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At one time, a tablet computer was considered to be a touch screen laptop that the screen could be turned around and folded down flat to hide the keyboard. Technology has a way of changing and nowadays, computers that fit that bill are called convertible’s and tablet computers are devices like the Apple iPad, the Motorola Zoom, or the Galaxy Tab.

One thing that they all have in common is that they don’t have a keyboard in the traditional sense of actual keys that you can type on. They do have virtual keyboards that you can attempt to type on but I find typing on these touch keyboards extremely difficult. I believe that most people who are proficient at typing end up reverting to one or two finger hunt and peck typing when they are using a tablet computer.

One option for improving these clumsy virtual keyboards is to purchase a Bluetooth keyboard. These devices are keyboards with actual keys on them that communicate with a tablet computer via Bluetooth. Some tablets such as the Samsung Galaxy Tab 10.1 have the ability to dock with a proprietary keyboard that you have to purchase from Samsung. These devices offer solutions for some people but most people don’t want to be bothered with the hassle of packing around an extra piece of equipment. This, after all, kind of defeats the reason for owning a touch screen tablet computer in the first place.

The Solution To Slow Typing On Android Tablets Is To Install A Third Party Virtual Keyboard

To improve the text entry experience on tablet computers, software designers have developed several apps that you can install that will replace the default Android keyboard. Today I’ll be going over a few of these replacement Android keyboards and I’ll tell you my pick for the app that wins my vote as the best keyboard for Android.

Default Android Tablet Keyboard

First let’s look at the default keyboard that comes on Goggle Android tablets that are running the Honeycomb version of Google’s flagship OS. This is a dark themed keyboard that I find quite difficult to type on without having lots of errors. As you can see, it’s a very simple keyboard and you have to toggle the “?123” key to be able to input numbers and symbols.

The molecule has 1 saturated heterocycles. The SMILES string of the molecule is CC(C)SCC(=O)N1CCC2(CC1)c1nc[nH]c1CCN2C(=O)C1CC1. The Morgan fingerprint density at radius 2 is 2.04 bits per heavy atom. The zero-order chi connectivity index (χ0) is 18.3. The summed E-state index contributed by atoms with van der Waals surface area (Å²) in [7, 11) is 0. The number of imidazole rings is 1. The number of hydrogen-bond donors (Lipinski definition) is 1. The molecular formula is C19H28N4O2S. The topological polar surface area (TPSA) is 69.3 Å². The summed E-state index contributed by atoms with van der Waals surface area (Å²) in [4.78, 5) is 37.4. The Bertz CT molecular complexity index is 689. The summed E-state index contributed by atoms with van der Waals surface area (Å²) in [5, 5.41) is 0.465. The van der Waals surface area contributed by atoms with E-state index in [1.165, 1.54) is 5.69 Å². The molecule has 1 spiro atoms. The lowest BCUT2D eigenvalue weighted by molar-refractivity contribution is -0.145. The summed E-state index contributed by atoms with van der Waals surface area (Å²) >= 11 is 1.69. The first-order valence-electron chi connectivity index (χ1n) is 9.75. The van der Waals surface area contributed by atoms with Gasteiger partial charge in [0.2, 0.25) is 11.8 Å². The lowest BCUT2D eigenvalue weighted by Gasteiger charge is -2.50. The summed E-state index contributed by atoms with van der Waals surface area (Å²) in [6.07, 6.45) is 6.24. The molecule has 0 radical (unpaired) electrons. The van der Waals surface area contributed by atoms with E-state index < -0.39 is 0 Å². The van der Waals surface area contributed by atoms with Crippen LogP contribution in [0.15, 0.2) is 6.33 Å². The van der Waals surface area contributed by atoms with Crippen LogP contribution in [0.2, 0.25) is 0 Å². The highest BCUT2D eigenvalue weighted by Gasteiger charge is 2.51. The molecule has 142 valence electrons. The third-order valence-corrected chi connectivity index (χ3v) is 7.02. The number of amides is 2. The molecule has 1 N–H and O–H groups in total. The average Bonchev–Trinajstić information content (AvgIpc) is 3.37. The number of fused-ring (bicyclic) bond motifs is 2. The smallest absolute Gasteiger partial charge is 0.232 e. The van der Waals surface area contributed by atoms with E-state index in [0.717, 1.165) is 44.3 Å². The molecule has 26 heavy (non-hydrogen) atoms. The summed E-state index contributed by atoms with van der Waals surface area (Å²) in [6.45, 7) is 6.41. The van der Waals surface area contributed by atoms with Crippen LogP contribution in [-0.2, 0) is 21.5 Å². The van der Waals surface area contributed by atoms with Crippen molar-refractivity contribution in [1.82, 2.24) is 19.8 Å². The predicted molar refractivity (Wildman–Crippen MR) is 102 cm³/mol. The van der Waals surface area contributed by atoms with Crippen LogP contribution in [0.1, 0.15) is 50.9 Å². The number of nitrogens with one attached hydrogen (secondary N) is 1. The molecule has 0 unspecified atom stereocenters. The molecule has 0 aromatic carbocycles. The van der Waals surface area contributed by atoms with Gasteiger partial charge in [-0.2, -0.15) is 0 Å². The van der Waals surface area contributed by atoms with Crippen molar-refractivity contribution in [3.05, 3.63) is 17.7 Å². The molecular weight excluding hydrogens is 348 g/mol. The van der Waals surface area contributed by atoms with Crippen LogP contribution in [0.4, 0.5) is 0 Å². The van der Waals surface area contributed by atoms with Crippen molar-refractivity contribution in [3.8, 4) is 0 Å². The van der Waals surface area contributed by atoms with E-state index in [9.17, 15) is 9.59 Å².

Default Honeycomb Keyboard Screenshot

The Samsung Keypad

My Galaxy Tab 10.1 came with Samsung’s version of an Android tablet keyboard. When you look at it, it appears quite similar to the default keyboard with the main noticeable difference being that it is a light themed keyboard.

Samsung Android Keypad Screenshot

The Swype Keyboard For Android Tablets

Now let’s have a look at my favorite keyboard; The Swype Keyboard. When you first install it, it will look quite similar to the standard keyboards that come loaded on Android Tablets. Although it may look the same, it functions quite differently. Instead to typing on this tablet keypad, you slide your finger from one letter to the next.

For example, if you start with your finger on the letter “A” and then, without lifting it, you slide your finger to the letters “n,d,r,o,i,d”, the word “Android” will appear on your screen. This keyboard was initially designed to make the task of entering text on Android powered touch screen smartphones faster and it works great for that job.

When Android tablets started hitting the market, the Swype app lost its usefulness because you had to slide you finger so far around the larger screens. It just wasn’t an efficient way of entering text. Then an update was released that makes it possible to shrink the keyboard to a much smaller size. This put Swype back on the leaderboard because the keyboard was once again small enough to use efficiently on a larger tablet screen.

Here’s what the Swype keyboard looks like at full size.

Swype Keyboard For Android Screenshot

Here’s what the Swype keyboard looks like when it is minimized to make optimal use of its functionality.

Minimized Swype Android Keyboard Screenshot

Now that you know you have some options when it comes to picking out keyboards for Android, I encourage you to experiment a little and find one that works best for your needs. I think you’ll be glad you did.


I receive compensation due to affiliate links or endorsements on this website: Disclosure of Compensation